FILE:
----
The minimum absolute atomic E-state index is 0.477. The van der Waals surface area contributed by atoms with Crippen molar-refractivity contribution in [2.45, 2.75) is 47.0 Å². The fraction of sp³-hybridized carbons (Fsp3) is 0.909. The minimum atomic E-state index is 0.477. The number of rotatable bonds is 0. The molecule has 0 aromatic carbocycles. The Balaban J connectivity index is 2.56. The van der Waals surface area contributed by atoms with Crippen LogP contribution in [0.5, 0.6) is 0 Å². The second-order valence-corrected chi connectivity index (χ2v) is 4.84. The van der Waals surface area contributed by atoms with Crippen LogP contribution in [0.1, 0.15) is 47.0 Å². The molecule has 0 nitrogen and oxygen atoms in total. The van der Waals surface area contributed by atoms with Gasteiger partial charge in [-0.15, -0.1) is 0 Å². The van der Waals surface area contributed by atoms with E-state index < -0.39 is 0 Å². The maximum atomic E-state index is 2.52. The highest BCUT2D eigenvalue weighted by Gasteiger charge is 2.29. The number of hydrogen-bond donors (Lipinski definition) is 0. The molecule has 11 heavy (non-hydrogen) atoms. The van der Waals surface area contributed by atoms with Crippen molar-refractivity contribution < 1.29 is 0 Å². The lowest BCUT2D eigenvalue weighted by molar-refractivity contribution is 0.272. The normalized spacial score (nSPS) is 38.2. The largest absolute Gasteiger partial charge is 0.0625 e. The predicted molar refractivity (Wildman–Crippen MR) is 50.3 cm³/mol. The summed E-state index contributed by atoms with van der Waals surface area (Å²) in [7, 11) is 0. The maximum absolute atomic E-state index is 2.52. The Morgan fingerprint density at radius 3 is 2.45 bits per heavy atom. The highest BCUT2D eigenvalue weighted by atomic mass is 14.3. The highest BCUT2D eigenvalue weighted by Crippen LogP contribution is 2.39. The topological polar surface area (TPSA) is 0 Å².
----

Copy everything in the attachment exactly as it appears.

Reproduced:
The minimum absolute atomic E-state index is 0.477. The van der Waals surface area contributed by atoms with Crippen molar-refractivity contribution in [2.45, 2.75) is 47.0 Å². The fraction of sp³-hybridized carbons (Fsp3) is 0.909. The minimum atomic E-state index is 0.477. The number of rotatable bonds is 0. The molecule has 0 aromatic carbocycles. The Balaban J connectivity index is 2.56. The van der Waals surface area contributed by atoms with Crippen LogP contribution in [0.5, 0.6) is 0 Å². The second-order valence-corrected chi connectivity index (χ2v) is 4.84. The van der Waals surface area contributed by atoms with Crippen LogP contribution in [0.1, 0.15) is 47.0 Å². The molecule has 0 nitrogen and oxygen atoms in total. The van der Waals surface area contributed by atoms with Gasteiger partial charge in [-0.15, -0.1) is 0 Å². The van der Waals surface area contributed by atoms with E-state index < -0.39 is 0 Å². The maximum atomic E-state index is 2.52. The highest BCUT2D eigenvalue weighted by Gasteiger charge is 2.29. The number of hydrogen-bond donors (Lipinski definition) is 0. The molecule has 11 heavy (non-hydrogen) atoms. The van der Waals surface area contributed by atoms with Crippen molar-refractivity contribution < 1.29 is 0 Å². The lowest BCUT2D eigenvalue weighted by molar-refractivity contribution is 0.272. The normalized spacial score (nSPS) is 38.2. The largest absolute Gasteiger partial charge is 0.0625 e. The predicted molar refractivity (Wildman–Crippen MR) is 50.3 cm³/mol. The summed E-state index contributed by atoms with van der Waals surface area (Å²) in [7, 11) is 0. The maximum absolute atomic E-state index is 2.52. The Morgan fingerprint density at radius 3 is 2.45 bits per heavy atom. The highest BCUT2D eigenvalue weighted by atomic mass is 14.3. The highest BCUT2D eigenvalue weighted by Crippen LogP contribution is 2.39. The topological polar surface area (TPSA) is 0 Å².